is kaput?
     
    dj_nme, Oct 7, 2004
    #56
  17. Richard Cockburn

    Mike Henley Guest


    That's why I think this Olympus may have a better chance of
    withstanding the ravages of time than other SLRs. Also, Olympus
    generally builds high quality cameras, and they seem to particularly
    emphasize it as a feature in this one.

    From Olympus E-300 page : "You cannot achieve high-performance without
    a highly-durable camera. The EVOLT-E-300 is built to keep you and your
    images at an optimum level no matter where or when you use it due its
    sturdy and reliable design.

    An aluminum top cover provides added protection for the camera while
    giving it a sophisticated feel. The die-cast aluminum chassis provides
    a strong foundation for a camera that can be used in all kinds of
    conditions. The metallic lens mount supplies further evidence as to
    the ruggedness of the camera while also supporting the use of
    interchangeable lenses up to the largest telephoto lenses in the
    E-System family. It boasts a durable shutter for long-lasting use. And
    its exclusive Supersonic Wave Filterâ„¢ repels dust and debris from the
    EVOLT E-300's 8 megapixel CCD so each and every image you capture is
    crystal clear and aberration free, just as you saw it through the
    lens. "

    Indeed, it does look solidly built. It does sound to me from this that
    the camera may be weatherproof, if i am correctly understanding the
    phrase that it "can be used in all kinds of conditions". I also like
    this self-cleaning filter and the deliberately "durable" shutter. I
    also like how this camera is designed for a fully digital image, from
    the 4/3 system lenses to the quircky side-slr thingie.

    The more I look at this camera the more I like it. A look and feel
    reminiscent of rangefinders, and a rugged and durable "all conditions"
    construction; this, indeed, would probably be a great everyday or
    travel camera. The only thing that bothers me about it is that it uses
    proprietary rather than AA batteries. I really would like to hear
    about its image quality from reviewers. In fact, I'll tentatively add
    it to my next summer's wishlist (or even spring if i put enough things
    on ebay to feel okay about it).

    Those WWII you mention probably didn't need any batteries. Also, the
    thing that ensured the longevity of the film format was its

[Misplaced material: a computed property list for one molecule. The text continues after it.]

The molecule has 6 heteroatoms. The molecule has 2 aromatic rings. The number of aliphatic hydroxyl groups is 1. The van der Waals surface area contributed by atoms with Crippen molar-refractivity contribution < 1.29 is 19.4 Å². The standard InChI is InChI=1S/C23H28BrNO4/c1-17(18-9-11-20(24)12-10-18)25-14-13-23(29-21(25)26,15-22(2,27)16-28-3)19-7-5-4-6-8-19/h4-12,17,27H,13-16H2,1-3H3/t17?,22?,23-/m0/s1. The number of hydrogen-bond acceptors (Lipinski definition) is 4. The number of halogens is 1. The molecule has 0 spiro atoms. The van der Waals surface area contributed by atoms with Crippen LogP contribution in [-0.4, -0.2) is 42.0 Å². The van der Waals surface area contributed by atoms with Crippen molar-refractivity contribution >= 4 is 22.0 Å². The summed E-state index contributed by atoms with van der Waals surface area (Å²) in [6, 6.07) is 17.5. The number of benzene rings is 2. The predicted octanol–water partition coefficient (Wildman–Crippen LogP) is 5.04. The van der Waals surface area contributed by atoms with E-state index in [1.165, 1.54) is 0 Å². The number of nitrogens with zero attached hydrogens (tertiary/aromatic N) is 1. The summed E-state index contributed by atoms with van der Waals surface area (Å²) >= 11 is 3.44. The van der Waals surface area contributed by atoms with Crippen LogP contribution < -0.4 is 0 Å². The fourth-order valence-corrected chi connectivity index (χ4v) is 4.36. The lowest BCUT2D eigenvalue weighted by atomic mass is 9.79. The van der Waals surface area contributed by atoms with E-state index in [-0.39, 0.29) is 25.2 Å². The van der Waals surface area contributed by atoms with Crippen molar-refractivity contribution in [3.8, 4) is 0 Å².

simplicity. It didn't matter what innovation went into film media, for
    as long as it was the same size it was backward compatible.
     
    Mike Henley, Oct 7, 2004
    #57
  18. Richard Cockburn

    Mike Henley Guest

    I'm not sure what that means but it says one of the features of this
    pop-up flash is that you don't get that lens shadow in the close-up
    shots.

    Here are images with one of them of the flash (it does seem to reach
    up higher than usual pop-up flashes)

    http://www.dcresource.com/news/newsitem.php?id=2878

    here's the official olympus e-300 page
    http://www.olympusamerica.com/cpg_section/cpg_product_blue.asp?l=1&p=&bc=&product=1140&fl=43
     
    Mike Henley, Oct 7, 2004
    #58
  19. Richard Cockburn

    dj_nme Guest

    While I must agree on the apparent mechanical ruggedness of the Oly
    E-300, it is not realy directly related to degredation of the sensor.
    The sensor technology that I think of from the pre-WWII that has not
    withstood the rigours of normal use over an extended time is selenium
    light-meters.
    I hope that the ccd sensor is more durable than a selenium lightmeter
    sensor and gives the cameras of today value in the future as a usable
    "retro" photography experience.
    Perhaps true DSLRs, like the E-300, with their focal plane shutters
    covering the sensor until the shutter is fired have a greater chance of
    surviving than a DSLevf (like Minolta Dimage 5/7/A1/A2 or Oly C-8080)
    that have the sensor always exposed to give the live preview.

    The propriety batteries are a concern, but not a real show-stopper, as
    packs can be rebuilt or the camera run off an external battery pack.
    I am thinking of a distant future, not next week.
     
    dj_nme, Oct 7, 2004
    #59
  20. Richard Cockburn

    Bill Tuthill Guest

    Yes, that looks quite good. It's unusual because the SLR mirror
    swings to the side, so I suppose this is why there isn't the normal
    SLR mirror hump in the middle, on which popup flash is usually set.

    I wonder how bright the viewfinder will be, with side-swing mirror?
    Personally I don't like photographing via LCD.
     
    Bill Tuthill, Oct 7, 2004
    #60